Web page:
Upstart organic plant-food brand TerraCycle has risen up in the past six years with no media spending, but with copious publicity that has landed it features on CBS Evening News, CNN, CNBC and many other outlets. It's also gotten more than 3,000 schools and churches to collect empty plastic pop bottles and milk cartons, which are used to package its products, paying the institutions 5 cents apiece.
Then along came Scotts, the $2.7 billion maker of Miracle-Gro, which in March sued its tiny rival ($6 million in projected 2007 sales) for trade-dress infringement and false advertising.
What a stroke of luck for TerraCycle CEO and founder Tom Szaky, a 25-year-old Princeton dropout from Hungary, who said the brand has gone to great lengths to differentiate itself from Miracle-Gro. For one thing, unlike Miracle-Gro's, TerraCycle's labels prominently proclaim all the products are made from worm poop.
TerraCycle has launched a website, SuedbyScotts.com, lampooning Scotts and its action. The site includes side-by-side comparisons of the companies' CEOs. Mr. Szaky's main perk: "Free worm poop." Scotts Chairman-CEO Jim Hagedorn's: "Personal use of company-owned aircraft valued at $555,465 last year." The site also lists 81 other lawn-and-garden products that use green-and-yellow packaging like Miracle-Gro's.
Tiny TerraCycle has won distribution in such behemoths as Wal-Mart Stores, Home Depot, Target and CVS and, despite its size, is growing at a 300% compound annual rate, which Mr. Szaky believes is what's really behind Scotts' suit.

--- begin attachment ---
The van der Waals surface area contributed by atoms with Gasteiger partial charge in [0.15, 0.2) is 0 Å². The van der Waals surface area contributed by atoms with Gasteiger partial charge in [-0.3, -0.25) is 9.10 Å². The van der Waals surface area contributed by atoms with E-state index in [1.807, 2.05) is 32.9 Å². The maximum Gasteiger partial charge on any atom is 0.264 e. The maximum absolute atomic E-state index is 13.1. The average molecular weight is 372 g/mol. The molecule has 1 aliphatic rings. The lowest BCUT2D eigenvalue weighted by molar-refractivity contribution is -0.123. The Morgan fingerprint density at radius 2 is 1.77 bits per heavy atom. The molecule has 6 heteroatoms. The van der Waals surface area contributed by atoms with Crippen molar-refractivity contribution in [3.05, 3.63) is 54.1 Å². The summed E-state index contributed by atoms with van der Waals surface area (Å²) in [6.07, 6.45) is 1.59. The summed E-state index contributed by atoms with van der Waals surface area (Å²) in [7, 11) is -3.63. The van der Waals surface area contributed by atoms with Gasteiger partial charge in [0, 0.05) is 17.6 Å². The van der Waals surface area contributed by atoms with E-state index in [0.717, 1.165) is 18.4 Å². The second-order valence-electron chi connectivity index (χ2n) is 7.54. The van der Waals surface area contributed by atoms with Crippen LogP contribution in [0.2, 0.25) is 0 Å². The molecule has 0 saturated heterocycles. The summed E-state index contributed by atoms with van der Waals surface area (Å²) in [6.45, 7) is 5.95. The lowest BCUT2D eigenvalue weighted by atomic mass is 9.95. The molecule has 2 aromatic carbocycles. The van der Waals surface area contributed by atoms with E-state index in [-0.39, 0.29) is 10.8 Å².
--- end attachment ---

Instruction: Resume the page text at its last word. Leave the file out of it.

Not so, said a Scotts spokeswoman. "This lawsuit is essentially about false advertising," she said. The suit takes issue with TerraCycle's claims of superior performance, which Scotts said are unsubstantiated and based in part on results from misusing Miracle-Gro. Also, the spokeswoman said, the TerraCycle packaging "is confusingly similar to Miracle-Gro."
Competing core competencies
With a roughly 59% market share, Scotts dominates its business like few other U.S. brands. And Mr. Szaky said documents from Scotts list litigation as one of the company's core competencies. But milking free publicity clearly is one of TerraCycle's core competencies. The Scotts lawsuit has already generated articles in The Wall Street Journal and BusinessWeek.
TerraCycle had plenty to work with even before the lawsuit. Mr. Szaky founded his company in 2003 after college buddies from Canada, "where they have more liberal rules about growing certain plants," he said, told him they had gotten great results using worm droppings as fertilizer.
He funded the company initially by winning business-plan contests, which also helped generate coverage in business media. But he turned down a $1 million prize from one contest that was contingent on dumping the worm poop in favor of more conventional organic ingredients.
TerraCycle bases its business model on recycling, from the organic compost that feeds the worms to the soda bottles and the misprinted corrugated containers they're shipped in. The exception, Mr. Szaky said, are the labels, which are made from recyclable PET.
Ten of TerraCycle's roughly 100 employees work in PR and marketing, which has been done, um, organically. "It wouldn't fit the culture" to go with an outside agency, Mr. Szaky said. What a waste that would be, after all.